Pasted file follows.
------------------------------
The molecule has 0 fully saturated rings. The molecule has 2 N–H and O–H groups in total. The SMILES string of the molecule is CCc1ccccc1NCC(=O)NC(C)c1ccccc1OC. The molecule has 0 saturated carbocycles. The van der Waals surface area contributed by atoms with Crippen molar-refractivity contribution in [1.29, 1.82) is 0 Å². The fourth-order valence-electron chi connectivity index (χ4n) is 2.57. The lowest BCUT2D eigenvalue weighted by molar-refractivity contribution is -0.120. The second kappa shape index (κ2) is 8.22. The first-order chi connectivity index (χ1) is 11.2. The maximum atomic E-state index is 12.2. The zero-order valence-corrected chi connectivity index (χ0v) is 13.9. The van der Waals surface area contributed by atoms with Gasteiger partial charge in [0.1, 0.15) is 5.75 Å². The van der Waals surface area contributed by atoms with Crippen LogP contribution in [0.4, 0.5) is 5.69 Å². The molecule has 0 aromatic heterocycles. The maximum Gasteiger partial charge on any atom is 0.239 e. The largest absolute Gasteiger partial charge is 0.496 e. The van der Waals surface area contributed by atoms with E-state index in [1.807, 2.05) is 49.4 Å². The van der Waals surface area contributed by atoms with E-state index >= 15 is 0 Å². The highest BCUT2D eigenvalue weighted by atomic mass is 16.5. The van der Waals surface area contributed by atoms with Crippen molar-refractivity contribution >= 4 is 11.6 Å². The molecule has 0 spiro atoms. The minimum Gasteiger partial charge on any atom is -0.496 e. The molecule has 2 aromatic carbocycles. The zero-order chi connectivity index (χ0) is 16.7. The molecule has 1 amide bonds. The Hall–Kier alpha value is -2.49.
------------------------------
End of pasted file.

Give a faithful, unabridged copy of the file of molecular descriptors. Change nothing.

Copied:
The molecule has 0 fully saturated rings. The molecule has 2 N–H and O–H groups in total. The SMILES string of the molecule is CCc1ccccc1NCC(=O)NC(C)c1ccccc1OC. The molecule has 0 saturated carbocycles. The van der Waals surface area contributed by atoms with Crippen molar-refractivity contribution in [1.29, 1.82) is 0 Å². The fourth-order valence-electron chi connectivity index (χ4n) is 2.57. The lowest BCUT2D eigenvalue weighted by molar-refractivity contribution is -0.120. The second kappa shape index (κ2) is 8.22. The first-order chi connectivity index (χ1) is 11.2. The maximum atomic E-state index is 12.2. The zero-order valence-corrected chi connectivity index (χ0v) is 13.9. The van der Waals surface area contributed by atoms with Gasteiger partial charge in [0.1, 0.15) is 5.75 Å². The van der Waals surface area contributed by atoms with Crippen LogP contribution in [0.4, 0.5) is 5.69 Å². The molecule has 0 aromatic heterocycles. The maximum Gasteiger partial charge on any atom is 0.239 e. The largest absolute Gasteiger partial charge is 0.496 e. The van der Waals surface area contributed by atoms with E-state index in [1.807, 2.05) is 49.4 Å². The van der Waals surface area contributed by atoms with E-state index >= 15 is 0 Å². The highest BCUT2D eigenvalue weighted by atomic mass is 16.5. The van der Waals surface area contributed by atoms with Crippen molar-refractivity contribution >= 4 is 11.6 Å². The molecule has 0 spiro atoms. The minimum Gasteiger partial charge on any atom is -0.496 e. The molecule has 2 aromatic carbocycles. The zero-order chi connectivity index (χ0) is 16.7. The molecule has 1 amide bonds. The Hall–Kier alpha value is -2.49.